For instance, a baker pays for shoes by means of the bread he produced, while the shoemaker pays for the bread by means of the shoes he made. When the baker exchanges his money for shoes, he has already paid for the shoes, so to speak, with the bread that he produced prior to this exchange. Again, money is just employed to exchange goods and services.

To suggest then that people could have an unlimited demand for money (hoarding money) that supposedly leads to a liquidity trap, as popular thinking has it, would imply that no one would be exchanging goods.

Obviously, this is not a realistic proposition, given the fact that people require goods to support their lives and well-being. (Please note: people demand money not to accumulate indefinitely but to employ in exchange at some more or less definite point in the future).

Being the medium of exchange, money can only assist in exchanging the goods of one producer for the goods of another producer. The state of the demand for money cannot alter the amount of goods produced, that is, it cannot alter the so-called real economic growth. Likewise a change in the supply of money doesn’t have any power to grow the real economy.

Contrary to popular thinking we suggest that a liquidity trap does not emerge in response to consumers’ massive increases in the demand for money but comes as a result of very loose monetary policies, which inflict severe damage to the pool of real savings.

Liquidity Trap and the Shrinking Pool of Real Savings

As long as the rate of growth of the pool of real savings stays positive, this can continue to sustain productive and nonproductive activities. Trouble erupts, however, when, on account of loose monetary and fiscal policies, a structure of production emerges that ties up much more consumer goods than the amount it releases. This excessive consumption relative to the production of consumer goods leads to a decline in the pool of real savings.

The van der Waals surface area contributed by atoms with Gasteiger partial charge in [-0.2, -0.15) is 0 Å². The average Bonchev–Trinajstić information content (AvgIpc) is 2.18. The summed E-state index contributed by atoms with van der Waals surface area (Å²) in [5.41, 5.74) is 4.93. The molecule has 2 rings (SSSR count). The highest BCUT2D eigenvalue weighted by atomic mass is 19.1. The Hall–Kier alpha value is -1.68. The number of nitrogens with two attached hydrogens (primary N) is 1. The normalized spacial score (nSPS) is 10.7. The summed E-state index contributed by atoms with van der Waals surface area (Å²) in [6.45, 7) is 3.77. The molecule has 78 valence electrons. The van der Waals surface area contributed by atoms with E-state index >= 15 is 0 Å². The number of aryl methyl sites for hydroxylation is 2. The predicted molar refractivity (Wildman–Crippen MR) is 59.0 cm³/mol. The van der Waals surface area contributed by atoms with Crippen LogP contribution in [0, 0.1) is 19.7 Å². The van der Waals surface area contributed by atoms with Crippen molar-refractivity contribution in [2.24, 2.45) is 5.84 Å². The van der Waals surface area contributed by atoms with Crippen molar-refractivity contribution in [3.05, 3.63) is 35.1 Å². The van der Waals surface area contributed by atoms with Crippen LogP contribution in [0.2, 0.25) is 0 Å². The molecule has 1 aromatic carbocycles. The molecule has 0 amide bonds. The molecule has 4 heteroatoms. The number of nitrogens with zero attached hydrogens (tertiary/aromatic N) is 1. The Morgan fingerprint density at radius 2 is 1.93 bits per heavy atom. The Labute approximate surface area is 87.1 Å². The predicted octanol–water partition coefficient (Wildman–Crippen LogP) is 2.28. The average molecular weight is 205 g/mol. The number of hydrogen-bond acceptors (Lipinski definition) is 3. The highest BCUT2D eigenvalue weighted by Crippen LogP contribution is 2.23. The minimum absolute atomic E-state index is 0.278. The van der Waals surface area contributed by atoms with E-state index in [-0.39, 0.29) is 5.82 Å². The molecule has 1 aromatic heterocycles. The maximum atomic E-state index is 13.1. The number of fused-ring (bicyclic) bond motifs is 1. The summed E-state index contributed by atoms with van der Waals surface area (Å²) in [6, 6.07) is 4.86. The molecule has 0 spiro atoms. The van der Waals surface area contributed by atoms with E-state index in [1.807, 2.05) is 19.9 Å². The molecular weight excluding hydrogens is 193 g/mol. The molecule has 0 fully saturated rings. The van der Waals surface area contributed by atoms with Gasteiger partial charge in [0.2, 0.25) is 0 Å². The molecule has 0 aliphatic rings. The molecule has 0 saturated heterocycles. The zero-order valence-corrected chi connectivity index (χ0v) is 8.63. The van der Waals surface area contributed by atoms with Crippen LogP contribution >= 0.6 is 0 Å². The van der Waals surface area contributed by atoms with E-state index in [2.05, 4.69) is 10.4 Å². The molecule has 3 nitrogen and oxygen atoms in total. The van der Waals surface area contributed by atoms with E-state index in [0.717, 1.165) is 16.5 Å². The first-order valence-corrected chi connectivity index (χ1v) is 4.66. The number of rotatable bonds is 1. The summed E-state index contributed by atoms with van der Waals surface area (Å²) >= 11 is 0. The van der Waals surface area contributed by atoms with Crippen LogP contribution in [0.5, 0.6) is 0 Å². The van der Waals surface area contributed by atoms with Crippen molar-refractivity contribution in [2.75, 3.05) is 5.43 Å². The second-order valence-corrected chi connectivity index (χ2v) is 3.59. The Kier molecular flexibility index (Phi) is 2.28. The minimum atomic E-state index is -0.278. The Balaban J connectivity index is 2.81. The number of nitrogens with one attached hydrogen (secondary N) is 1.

This in turn weakens the support for economic activities, resulting in the economy plunging into a slump. (The shrinking pool of real savings exposes the commonly accepted fallacy that the loose monetary policy of the central bank can grow the economy.)

Needless to say, once the economy falls into a recession because of a falling pool of real saving, any government or central-bank attempts to revive the economy must fail.


Not only will these attempts not revive the economy; they will deplete the pool of real savings further, thereby prolonging the economic slump.

Likewise any policy that forces banks to expand lending “out of thin air” will further damage the pool and will reduce further banks’ ability to lend.

The essence of lending is real savings and not money as such. It is real savings that imposes restrictions on banks’ ability to lend. (Money is just the medium of exchange, which facilitates real savings.)

Note that without an expanding pool of real savings any expansion of bank lending is going to lift banks’ nonperforming assets.